Macbeth, the Musical

GR fall drama kids.jpgHigh school spring musicals are among the most predictable of art forms. Take an old Broadway standard, like “Guys and Dolls” or “Gypsy,” and cast it entirely in teenagers. Add set, costumes and candy bars to sell at intermission and you’re done.
But not in Glen Ridge, not this year. High school drama club director Garth Kravits unveiled his choice for spring musical to the drama club last week, a “rock out version of Macbeth.” With this catch: the kids would be writing the music.
Reaction was mixed, with some kids hoping for a more conventional show. Kravits understands. “It’s scary,” he says. “I’m asking these kids to hold my hand and jump into the deep end.”


But not without precedent. For the fall play, the small drama club took David Ives’ “All in the Timing” — a collection of funny, absurd short plays that is popular with high schools — and added several sketches of their own. They also wrote an original song and made a short film as part of the production. Several of the kid-written sketches were as funny as Ives.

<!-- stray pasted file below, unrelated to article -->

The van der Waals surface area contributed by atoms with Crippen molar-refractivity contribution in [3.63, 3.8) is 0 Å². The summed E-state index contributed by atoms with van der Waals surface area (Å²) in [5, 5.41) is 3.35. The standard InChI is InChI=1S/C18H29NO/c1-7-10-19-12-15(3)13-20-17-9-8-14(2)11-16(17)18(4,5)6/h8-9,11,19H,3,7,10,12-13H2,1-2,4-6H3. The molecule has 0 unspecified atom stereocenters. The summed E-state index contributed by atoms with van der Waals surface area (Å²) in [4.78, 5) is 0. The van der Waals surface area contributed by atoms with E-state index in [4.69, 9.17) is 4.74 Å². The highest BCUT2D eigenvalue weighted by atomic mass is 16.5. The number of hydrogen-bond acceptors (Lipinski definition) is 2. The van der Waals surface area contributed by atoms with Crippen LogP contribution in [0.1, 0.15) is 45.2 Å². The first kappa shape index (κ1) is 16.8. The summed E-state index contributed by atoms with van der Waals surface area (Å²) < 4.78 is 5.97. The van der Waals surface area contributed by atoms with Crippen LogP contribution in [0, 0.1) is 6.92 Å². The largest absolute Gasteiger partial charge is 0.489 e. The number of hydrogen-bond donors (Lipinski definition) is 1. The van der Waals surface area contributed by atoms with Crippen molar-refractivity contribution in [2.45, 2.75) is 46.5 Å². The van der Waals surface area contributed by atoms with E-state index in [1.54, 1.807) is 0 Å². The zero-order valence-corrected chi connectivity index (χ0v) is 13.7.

And the very first fall play that Kravits directed with the group, back in 2006, was called “Shakespeare on Ice, Without the Ice.” It included a number of Shakespeare love scenes, threaded together with funny pieces written by the cast.
The idea for turning a Shakespeare play into a musical has been simmering in Kravits’ brain for a while. Then, while rereading Macbeth, it suddenly occurred to him to set the story in a modern corporation, with Duncan as the CEO and “this guy Macbeth totally looking to move up in the world.” Kravits sees the witches as some kind of “carnival coming to town,” and an opportunity to introduce some colorful lighting — and music — into the sterile corporate stage set.
The club also plans to videotape the entire project as it progresses.
Ambitious? Yes. Crazy? Maybe.
Kravits admits, “It’s either going to be the ultimate creative disaster or it’s going to be awesome.”
I’m hoping for awesome. But I’d even take a creative disaster over yet another production of “Bye, Bye Birdie.” The production is scheduled for late March.